The 12th Invest in ME Research Conference June, 2017, Part 2
MEMum presents the second article in a series of three about the recent 12th Invest In ME International Conference (IIMEC12) in London.
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Cardiac issues -is it worth seeing doctor?

Discussion in 'Autonomic, Cardiovascular, and Respiratory' started by Lissyleigh, Apr 1, 2017.

  1. Lissyleigh

    Lissyleigh

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    I've had cardiac issues with the m.e for a long time - when they started I'm pretty sure it was POTS as I had to go into hospital with a heartrate of over 200bpm on sitting/standing only. That was a few years ago and I was given beta blockers as cardiologist thought it was stress. These days due to careful pacing and a general stabilising of my condition, I don't get it that severe, but I still get significant cardiac symptoms. The reason I'm posting is that I'm not sure whether it's worth going back to the doctor and being investigated for POTS. I'm in UK and there's a real lack of understanding of m.e but it seems to be better with POTS and so I might be taken more seriouslty. I don't takr the beta blockers everyday but I always need some just in case. My main experiences are

    Fast heartbeat on standing - usually an increase from 20bpm to over 30bpm so I don't strictly fit pots criteria all of the time
    Feeling dizzy/lightheaded when stand up
    Heart banging in chest
    Fast heartrate on lifting my arms i.e to get dressed
    Fast heartrate on any sort of movement/exertion but particularly repeated/sustained movement
    Fast heartate after a meal

    I also suffer from migraines, fatigue, bladder dysfunction and a lot of the stuff listed under pots.

    I know I have m.e due to the terrible PEM that isnt part of pots - exercise is a massive no no for me due to the immune and muscular symptoms.

    I'm not expecting anyone to say whether I have pots obviously, but just wondering if I should push for seeing a specialist or not? I feel that my cardiac issues have been written off as anxiety and apart from an ecg a few years ago, nothing has ever been done (partly my fault, as I haven;t been to the doctor that often to mention it). Not that much can be done I know, but I;m thinking along the lines of perhaps there would be a better understanding of what I'm actually dealing with.

    If I did go, should I mention that my heart rate doesn't always increase to 30bpm or more on standing? I do think I have dysautonomia and I know some specialists in UK have researched this, but am concerned I don't fit the pots criteria all the time.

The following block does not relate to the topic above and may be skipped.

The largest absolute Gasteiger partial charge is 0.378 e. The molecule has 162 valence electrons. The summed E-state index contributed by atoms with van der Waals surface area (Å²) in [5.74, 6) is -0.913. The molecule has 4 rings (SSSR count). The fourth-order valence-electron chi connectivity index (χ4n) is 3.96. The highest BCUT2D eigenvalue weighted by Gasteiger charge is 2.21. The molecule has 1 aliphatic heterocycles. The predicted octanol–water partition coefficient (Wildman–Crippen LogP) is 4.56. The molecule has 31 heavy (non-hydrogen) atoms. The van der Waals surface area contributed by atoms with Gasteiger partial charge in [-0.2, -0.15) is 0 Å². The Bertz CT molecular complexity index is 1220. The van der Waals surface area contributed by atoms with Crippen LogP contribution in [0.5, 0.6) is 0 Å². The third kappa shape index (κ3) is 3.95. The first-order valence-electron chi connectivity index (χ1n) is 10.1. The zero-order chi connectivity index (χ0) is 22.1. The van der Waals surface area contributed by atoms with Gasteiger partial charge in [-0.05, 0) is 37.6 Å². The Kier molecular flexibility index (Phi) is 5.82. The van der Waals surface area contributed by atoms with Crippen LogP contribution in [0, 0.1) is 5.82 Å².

Any thoughts would be great thanks.
     
  2. Dechi

    Dechi Senior Member

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    Cardiac testing is usually the first step in dealing with non-specific illnesses like ME. I am surprised you haven't had it done. Ruling out cardiac problems as a cause for our many symptoms is very important.

    I encourage you to ask to see a cardiologist as soon as possible. And yes, bring detailled notes about your cardiac related (and other) symptoms to your appointment. it's a very useful starting point.

    I am also concerned about your GP. If he never thought about excluding cardiac disease and others, I wonder how effective he is at treating you. Even though ME is not treatable, doctors still have to find ways to help with symptoms. And foremost, their first job is to exclude other serious illnesses that might be afflicting you, and that could be treatable, contrary to ME.
     
  3. Lissyleigh

    Lissyleigh

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    Hi thanks for your reply. I probably should have made it clearer that I did have an ecg a few years ago when my cardiac symptoms were especially bad and everything came up normal. I was in hospital overnight then sent home with beta blockers. I've had all the exclusion blood tests several times since I first got ill 20 years ago but they haven't been done recently.
     
  4. trishrhymes

    trishrhymes Senior Member

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    Just read your last post which makes what I wrote irrelevant.

    Good luck.
     
  5. Lissyleigh

    Lissyleigh

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    No worries thanks for taking the time to reply anyway.
     
  6. SamanthaJ

    SamanthaJ Senior Member

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    I'm currently being investigated for POTS. I have my own blood pressure cuff and I took measurements of my heart rate and blood pressure for a couple of weeks - lying down, standing, after showering, after walking. Also performed an active stand test at home (which nearly caused me to black out! So I don't necessarily recommend it). I then showed these readings to my GP, who agreed it looked like POTS and is running some tests and referring me to a cardiologist.